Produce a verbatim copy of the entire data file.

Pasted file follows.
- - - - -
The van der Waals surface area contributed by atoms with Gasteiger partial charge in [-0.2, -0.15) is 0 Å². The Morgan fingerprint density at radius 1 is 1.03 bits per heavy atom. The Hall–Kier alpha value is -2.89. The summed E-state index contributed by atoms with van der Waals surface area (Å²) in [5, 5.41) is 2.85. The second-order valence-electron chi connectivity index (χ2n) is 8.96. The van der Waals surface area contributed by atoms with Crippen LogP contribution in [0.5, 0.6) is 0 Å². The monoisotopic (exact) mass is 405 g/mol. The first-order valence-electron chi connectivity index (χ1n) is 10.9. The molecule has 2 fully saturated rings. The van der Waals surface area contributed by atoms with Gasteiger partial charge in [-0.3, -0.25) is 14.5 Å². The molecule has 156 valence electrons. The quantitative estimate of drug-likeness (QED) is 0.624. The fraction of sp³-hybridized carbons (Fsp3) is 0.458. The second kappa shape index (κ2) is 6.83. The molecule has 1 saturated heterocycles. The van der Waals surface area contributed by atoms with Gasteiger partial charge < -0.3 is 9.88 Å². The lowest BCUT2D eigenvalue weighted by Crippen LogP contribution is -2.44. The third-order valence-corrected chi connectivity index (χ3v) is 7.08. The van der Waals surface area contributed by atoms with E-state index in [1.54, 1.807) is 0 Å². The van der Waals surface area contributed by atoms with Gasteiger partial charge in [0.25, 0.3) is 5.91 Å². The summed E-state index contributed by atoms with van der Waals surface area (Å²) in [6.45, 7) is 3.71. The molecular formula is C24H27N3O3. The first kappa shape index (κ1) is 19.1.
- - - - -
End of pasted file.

The van der Waals surface area contributed by atoms with Gasteiger partial charge in [-0.2, -0.15) is 0 Å². The Morgan fingerprint density at radius 1 is 1.03 bits per heavy atom. The Hall–Kier alpha value is -2.89. The summed E-state index contributed by atoms with van der Waals surface area (Å²) in [5, 5.41) is 2.85. The second-order valence-electron chi connectivity index (χ2n) is 8.96. The van der Waals surface area contributed by atoms with Crippen LogP contribution in [0.5, 0.6) is 0 Å². The monoisotopic (exact) mass is 405 g/mol. The first-order valence-electron chi connectivity index (χ1n) is 10.9. The molecule has 2 fully saturated rings. The van der Waals surface area contributed by atoms with Gasteiger partial charge in [-0.3, -0.25) is 14.5 Å². The molecule has 156 valence electrons. The quantitative estimate of drug-likeness (QED) is 0.624. The fraction of sp³-hybridized carbons (Fsp3) is 0.458. The second kappa shape index (κ2) is 6.83. The molecule has 1 saturated heterocycles. The van der Waals surface area contributed by atoms with Gasteiger partial charge < -0.3 is 9.88 Å². The lowest BCUT2D eigenvalue weighted by Crippen LogP contribution is -2.44. The third-order valence-corrected chi connectivity index (χ3v) is 7.08. The van der Waals surface area contributed by atoms with E-state index in [1.54, 1.807) is 0 Å². The van der Waals surface area contributed by atoms with Gasteiger partial charge in [0.25, 0.3) is 5.91 Å². The summed E-state index contributed by atoms with van der Waals surface area (Å²) in [6.45, 7) is 3.71. The molecular formula is C24H27N3O3. The first kappa shape index (κ1) is 19.1.